Grade Rounding Doesn’t Teach Real Consequences

Erika Riedel, Business Editor

Once the 1st semester wraps up next week, teachers will no doubt face an avalanche of student emails groveling for special consideration: “Could you please round up my grade?”

With college admission competitive as ever, those decimal points seem to make a difference. I can appreciate the frustration of falling just short of a goal; however, I also think that teachers need to stand firm and refrain from rounding up grades.  In fact, there should be a campus-wide policy that prohibits teachers from altering student grades from what is calculated by the grade book.

While one might think that it would be those students tying to pass a course for graduation credit with a D- or attempting to avoid summer school with a C-, most of the pleas to round up seem to be from students trying to convince their teachers to change that B+ to an A-.

There are, in fact, some teachers on campus who inform their students that they do round up grades.  Some say the round up 89.9% to an A; others are even more generous, rounding up 89.5%.

Not all teachers are on board with such grading practices however. Math teacher Petro Petreas opposes rounding grades as he thinks that “there has to be a line” and considers it “giv[ing] away free points.”

And then there are instructors who reward some, but not all, of those students who come up just short of the next grade range. English teacher Jake Donohoe practices an “individualistic” rounding policy, preferring to reward students who have shown recent improvement.

But, rounding grades presents a series of problems.

For 1 thing, rounding up is really just bringing everyone down.  If Campolindo decided that the qualification for an A was 89.6%, then students with an 89.59% would be the ones groveling.

Yes, it is unfortunate to miss the cut-off by a mere point or 2, but at the end of the day rules are rules, and if they aren’t enforced, then they shouldn’t exist at all.  It would certainly save teachers a considerable amount of work and moral strain, not to mention the certain relief of student stress, if students themselves could just decide what grades they wanted entered on their transcripts.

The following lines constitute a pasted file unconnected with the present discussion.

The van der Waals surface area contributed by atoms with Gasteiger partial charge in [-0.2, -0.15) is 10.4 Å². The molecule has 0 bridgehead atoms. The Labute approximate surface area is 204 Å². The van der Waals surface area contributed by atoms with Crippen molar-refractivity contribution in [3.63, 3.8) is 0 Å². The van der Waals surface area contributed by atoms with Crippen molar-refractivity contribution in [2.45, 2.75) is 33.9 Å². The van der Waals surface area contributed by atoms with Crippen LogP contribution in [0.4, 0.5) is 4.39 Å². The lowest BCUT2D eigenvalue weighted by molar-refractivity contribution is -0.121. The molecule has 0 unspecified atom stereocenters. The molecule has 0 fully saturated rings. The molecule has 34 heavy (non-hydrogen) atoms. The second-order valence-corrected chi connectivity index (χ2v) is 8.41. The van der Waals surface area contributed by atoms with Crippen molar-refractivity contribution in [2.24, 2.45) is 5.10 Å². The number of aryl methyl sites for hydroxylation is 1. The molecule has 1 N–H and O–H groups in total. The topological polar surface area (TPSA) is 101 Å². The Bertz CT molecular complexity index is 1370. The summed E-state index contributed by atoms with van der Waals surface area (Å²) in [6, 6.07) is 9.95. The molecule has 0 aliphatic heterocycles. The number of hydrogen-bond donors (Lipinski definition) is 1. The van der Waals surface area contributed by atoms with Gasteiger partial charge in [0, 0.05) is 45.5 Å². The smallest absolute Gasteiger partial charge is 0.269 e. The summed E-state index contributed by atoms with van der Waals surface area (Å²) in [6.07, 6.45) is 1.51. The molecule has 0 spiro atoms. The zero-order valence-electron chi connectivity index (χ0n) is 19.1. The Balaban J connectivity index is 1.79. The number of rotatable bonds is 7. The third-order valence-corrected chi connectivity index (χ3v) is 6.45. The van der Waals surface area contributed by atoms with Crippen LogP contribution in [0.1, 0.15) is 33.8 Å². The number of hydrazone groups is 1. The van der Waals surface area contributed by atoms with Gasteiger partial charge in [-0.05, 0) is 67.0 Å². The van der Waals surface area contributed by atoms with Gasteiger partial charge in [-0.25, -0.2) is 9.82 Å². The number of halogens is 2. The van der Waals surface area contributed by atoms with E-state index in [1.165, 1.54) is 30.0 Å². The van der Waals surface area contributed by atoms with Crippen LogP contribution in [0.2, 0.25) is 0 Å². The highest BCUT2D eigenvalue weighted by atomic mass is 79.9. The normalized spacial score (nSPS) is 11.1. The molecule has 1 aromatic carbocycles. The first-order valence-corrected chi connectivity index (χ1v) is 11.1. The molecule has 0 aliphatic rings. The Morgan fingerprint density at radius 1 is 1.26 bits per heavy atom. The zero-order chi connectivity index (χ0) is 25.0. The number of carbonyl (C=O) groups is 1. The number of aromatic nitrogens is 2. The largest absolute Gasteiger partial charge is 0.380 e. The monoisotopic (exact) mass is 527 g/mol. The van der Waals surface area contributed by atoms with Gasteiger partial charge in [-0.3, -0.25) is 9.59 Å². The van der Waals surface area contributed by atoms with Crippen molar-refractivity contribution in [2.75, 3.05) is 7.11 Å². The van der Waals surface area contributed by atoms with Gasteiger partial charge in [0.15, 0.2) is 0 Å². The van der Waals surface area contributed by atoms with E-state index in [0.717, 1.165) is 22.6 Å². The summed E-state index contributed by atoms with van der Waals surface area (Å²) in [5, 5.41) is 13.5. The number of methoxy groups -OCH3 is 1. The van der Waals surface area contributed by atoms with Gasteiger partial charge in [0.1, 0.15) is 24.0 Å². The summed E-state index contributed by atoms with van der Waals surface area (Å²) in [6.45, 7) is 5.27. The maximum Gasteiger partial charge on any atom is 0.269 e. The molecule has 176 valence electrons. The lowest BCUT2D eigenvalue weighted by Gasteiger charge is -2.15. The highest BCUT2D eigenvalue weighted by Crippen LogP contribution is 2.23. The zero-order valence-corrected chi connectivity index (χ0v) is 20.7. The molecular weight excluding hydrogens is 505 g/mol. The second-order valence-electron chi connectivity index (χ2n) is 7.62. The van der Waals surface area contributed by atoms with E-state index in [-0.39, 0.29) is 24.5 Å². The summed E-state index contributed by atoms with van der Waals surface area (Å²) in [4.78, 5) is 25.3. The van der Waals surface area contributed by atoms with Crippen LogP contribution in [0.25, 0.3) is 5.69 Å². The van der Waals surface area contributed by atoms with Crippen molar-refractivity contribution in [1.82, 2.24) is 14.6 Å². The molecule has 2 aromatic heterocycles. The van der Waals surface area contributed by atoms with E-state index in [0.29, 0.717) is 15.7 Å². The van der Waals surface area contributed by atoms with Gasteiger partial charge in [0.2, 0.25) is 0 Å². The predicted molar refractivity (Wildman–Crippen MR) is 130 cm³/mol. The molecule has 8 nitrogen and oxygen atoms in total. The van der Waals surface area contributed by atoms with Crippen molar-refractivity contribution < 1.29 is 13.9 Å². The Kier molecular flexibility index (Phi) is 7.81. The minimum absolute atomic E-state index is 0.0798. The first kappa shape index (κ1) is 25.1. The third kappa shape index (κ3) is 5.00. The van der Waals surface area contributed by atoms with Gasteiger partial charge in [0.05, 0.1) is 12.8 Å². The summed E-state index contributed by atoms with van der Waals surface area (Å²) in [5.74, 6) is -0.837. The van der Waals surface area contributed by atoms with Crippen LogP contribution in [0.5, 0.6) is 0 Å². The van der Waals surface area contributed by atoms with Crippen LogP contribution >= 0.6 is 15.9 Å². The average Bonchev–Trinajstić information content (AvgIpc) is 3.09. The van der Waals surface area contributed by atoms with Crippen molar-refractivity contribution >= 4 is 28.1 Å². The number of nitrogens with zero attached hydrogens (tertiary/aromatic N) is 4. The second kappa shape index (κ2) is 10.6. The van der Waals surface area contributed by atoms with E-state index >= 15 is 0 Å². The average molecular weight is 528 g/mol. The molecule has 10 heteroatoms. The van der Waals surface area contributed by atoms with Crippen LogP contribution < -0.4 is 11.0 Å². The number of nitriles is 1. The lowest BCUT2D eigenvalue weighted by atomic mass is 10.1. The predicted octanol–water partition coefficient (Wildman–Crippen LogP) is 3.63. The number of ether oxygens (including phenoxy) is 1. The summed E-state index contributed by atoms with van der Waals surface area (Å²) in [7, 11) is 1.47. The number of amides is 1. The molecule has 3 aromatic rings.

By awarding students grades they didn’t earn based on a standard grading formula, the school is promoting bias, which is particularly startling considering the lip service teachers and administrators have recently devoted to the supposed push for equity.

I understand the reasoning behind how Donohoe and others approach rounding.  There is certainly something to be said for students that show improvement over the course of a semester.

But if the grade is supposed to be an assessment of a student’s performance over the whole semester, then rewarding students who improve while stiffing those that remain consistent is unfair. If only certain students have their grades rounded, then those that don’t have a valid reason to complain.

Rounding grades also makes the achievement of earning a grade less meaningful. Our current system makes no distinction between students who come up short but receive a magnanimous gift and those who actually meet or exceed the standards.  While a teacher has the option to include pluses and minuses, these are meaningless when factoring GPA.

By succumbing to the whines of desperate students, teachers are setting them up for future failure and disappointment. No employer is going to “round up” an employee’s paycheck when that employee fails to meet a standard.  Close simply doesn’t cut it, and students, especially high school students, are running out of opportunities to appreciate this reality before they hit adulthood.

While there may be plenty of ways that teachers should show empathy, care, and even generosity in the event that students come up short, rounding up grades is not one of them.  It’s time for the school or the district to establish stricter guidelines for assigning semester grades.